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California Leaders Tussle With Health Industry Over Billions of New Dollars for Medi-Cal

California Leaders Tussle With Health Industry Over Billions of New Dollars for Medi-Cal

California Gov. Gavin Newsom speaks at an event in Berkeley, California, on May 29. (Tayfun Coskun/Anadolu via Getty Images)

Gov. Gavin Newsom, state lawmakers, and health industry leaders have a small window to reach an agreement on billions of new dollars for Medi-Cal before it鈥檚 put to voters in November.

, supported by of the state鈥檚 health care industry as well as the local Republican and Democratic parties, would lock in the money for Medi-Cal, California鈥檚 version of the Medicaid health insurance program for low-income residents. The funds would be used primarily to increase payment rates for health care professionals who serve Medi-Cal patients.

Newsom, a Democrat, using the money for that purpose. But after California鈥檚 fiscal situation darkened, he reversed course in May, proposing to divert most of it to reduce the state鈥檚 $45 billion budget deficit.

The money is from a tax on managed-care health plans that鈥檚 been around for two decades but has historically been used to offset existing state spending rather than support new investments in Medi-Cal.

鈥淭he importance of this ballot initiative is finally being serious about investing in the viability of the Medi-Cal system,鈥 said Adam Dougherty, chief of emergency medicine at Sutter Medical Center in Sacramento. 鈥淭he MCO tax literally touches every aspect of the Medi-Cal system, and it can鈥檛 be at the mercy of year-to-year budget crises.鈥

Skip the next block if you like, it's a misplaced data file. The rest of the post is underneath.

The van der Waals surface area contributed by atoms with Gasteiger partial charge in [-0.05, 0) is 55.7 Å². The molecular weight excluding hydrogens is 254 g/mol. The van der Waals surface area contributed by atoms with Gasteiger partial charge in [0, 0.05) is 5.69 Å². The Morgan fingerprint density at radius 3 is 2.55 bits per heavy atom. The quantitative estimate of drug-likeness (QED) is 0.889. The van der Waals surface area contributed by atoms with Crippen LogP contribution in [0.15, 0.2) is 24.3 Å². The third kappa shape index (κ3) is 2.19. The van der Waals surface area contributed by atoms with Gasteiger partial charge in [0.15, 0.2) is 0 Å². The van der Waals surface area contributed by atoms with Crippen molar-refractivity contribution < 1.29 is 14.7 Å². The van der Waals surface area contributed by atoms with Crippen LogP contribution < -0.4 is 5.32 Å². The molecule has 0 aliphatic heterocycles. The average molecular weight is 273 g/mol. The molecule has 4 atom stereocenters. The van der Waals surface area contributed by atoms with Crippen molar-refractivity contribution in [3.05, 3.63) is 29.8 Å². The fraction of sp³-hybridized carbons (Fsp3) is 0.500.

Michael Genest, a former finance director under Republican Gov. Arnold Schwarzenegger, noted that several ballot initiatives approved by voters in the past continue to narrow the state鈥檚 fiscal choices, including one that limits property tax increases and another that guarantees a large share of the state budget to schools.

鈥淲e do ballot-box budgeting in the state of California. We鈥檝e done it forever. And everything we鈥檝e done in that regard has turned out to be very hard on fiscal stability,鈥 Genest said.

It鈥檚 possible that the , made up of doctors, hospitals, health plans, and other medical providers, could settle their differences with state leaders before a June 27 deadline to withdraw the initiative.

Newsom鈥檚 desire to claw back most of the promised money puts him at odds with proponents of the initiative, many of whom have long counted themselves among his allies. Elana Ross, a spokesperson for Newsom, declined to comment on the status of the initiative.

In May, Newsom proposed using about $6.7 billion previously earmarked for Medi-Cal pay hikes and some other health care priorities, mostly in 2025 and 2026, to offset existing state spending. His proposal would retain Medi-Cal payment increases totaling around $300 million a year for some primary care, mental health, and maternity services.

The legislature passed a new budget on June 13 largely following the governor鈥檚 wishes by canceling the planned Medi-Cal increases in 2025. But Newsom hasn鈥檛 signed off.